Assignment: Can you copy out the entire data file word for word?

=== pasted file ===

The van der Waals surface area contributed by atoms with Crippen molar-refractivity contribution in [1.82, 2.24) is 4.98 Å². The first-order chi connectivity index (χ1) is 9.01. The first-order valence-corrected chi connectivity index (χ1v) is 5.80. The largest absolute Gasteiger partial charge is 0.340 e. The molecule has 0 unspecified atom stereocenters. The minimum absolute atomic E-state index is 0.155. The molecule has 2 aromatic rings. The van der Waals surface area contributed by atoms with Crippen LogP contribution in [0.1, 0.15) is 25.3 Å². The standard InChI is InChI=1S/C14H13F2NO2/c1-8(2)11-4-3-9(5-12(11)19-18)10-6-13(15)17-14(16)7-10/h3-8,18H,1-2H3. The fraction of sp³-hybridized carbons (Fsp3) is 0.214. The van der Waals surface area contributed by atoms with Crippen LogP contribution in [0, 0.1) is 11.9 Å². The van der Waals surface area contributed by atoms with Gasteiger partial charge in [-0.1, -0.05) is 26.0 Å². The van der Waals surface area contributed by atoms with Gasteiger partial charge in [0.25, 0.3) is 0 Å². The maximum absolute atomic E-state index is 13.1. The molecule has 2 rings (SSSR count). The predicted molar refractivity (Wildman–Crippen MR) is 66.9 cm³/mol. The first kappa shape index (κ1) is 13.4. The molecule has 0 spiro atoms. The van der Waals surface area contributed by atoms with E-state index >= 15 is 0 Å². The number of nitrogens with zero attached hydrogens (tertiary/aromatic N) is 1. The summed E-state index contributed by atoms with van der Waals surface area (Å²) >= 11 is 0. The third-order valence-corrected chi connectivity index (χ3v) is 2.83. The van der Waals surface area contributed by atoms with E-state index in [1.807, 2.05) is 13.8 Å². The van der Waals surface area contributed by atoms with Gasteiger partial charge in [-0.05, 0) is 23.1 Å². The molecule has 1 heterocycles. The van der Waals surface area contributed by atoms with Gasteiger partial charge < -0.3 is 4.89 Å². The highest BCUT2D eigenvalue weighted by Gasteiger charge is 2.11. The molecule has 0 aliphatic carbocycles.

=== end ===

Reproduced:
The van der Waals surface area contributed by atoms with Crippen molar-refractivity contribution in [1.82, 2.24) is 4.98 Å². The first-order chi connectivity index (χ1) is 9.01. The first-order valence-corrected chi connectivity index (χ1v) is 5.80. The largest absolute Gasteiger partial charge is 0.340 e. The molecule has 0 unspecified atom stereocenters. The minimum absolute atomic E-state index is 0.155. The molecule has 2 aromatic rings. The van der Waals surface area contributed by atoms with Crippen LogP contribution in [0.1, 0.15) is 25.3 Å². The standard InChI is InChI=1S/C14H13F2NO2/c1-8(2)11-4-3-9(5-12(11)19-18)10-6-13(15)17-14(16)7-10/h3-8,18H,1-2H3. The fraction of sp³-hybridized carbons (Fsp3) is 0.214. The van der Waals surface area contributed by atoms with Crippen LogP contribution in [0, 0.1) is 11.9 Å². The van der Waals surface area contributed by atoms with Gasteiger partial charge in [-0.1, -0.05) is 26.0 Å². The van der Waals surface area contributed by atoms with Gasteiger partial charge in [0.25, 0.3) is 0 Å². The maximum absolute atomic E-state index is 13.1. The molecule has 2 rings (SSSR count). The predicted molar refractivity (Wildman–Crippen MR) is 66.9 cm³/mol. The first kappa shape index (κ1) is 13.4. The molecule has 0 spiro atoms. The van der Waals surface area contributed by atoms with E-state index >= 15 is 0 Å². The number of nitrogens with zero attached hydrogens (tertiary/aromatic N) is 1. The summed E-state index contributed by atoms with van der Waals surface area (Å²) >= 11 is 0. The third-order valence-corrected chi connectivity index (χ3v) is 2.83. The van der Waals surface area contributed by atoms with E-state index in [1.807, 2.05) is 13.8 Å². The van der Waals surface area contributed by atoms with Gasteiger partial charge in [-0.05, 0) is 23.1 Å². The molecule has 1 heterocycles. The van der Waals surface area contributed by atoms with Gasteiger partial charge < -0.3 is 4.89 Å². The highest BCUT2D eigenvalue weighted by Gasteiger charge is 2.11. The molecule has 0 aliphatic carbocycles.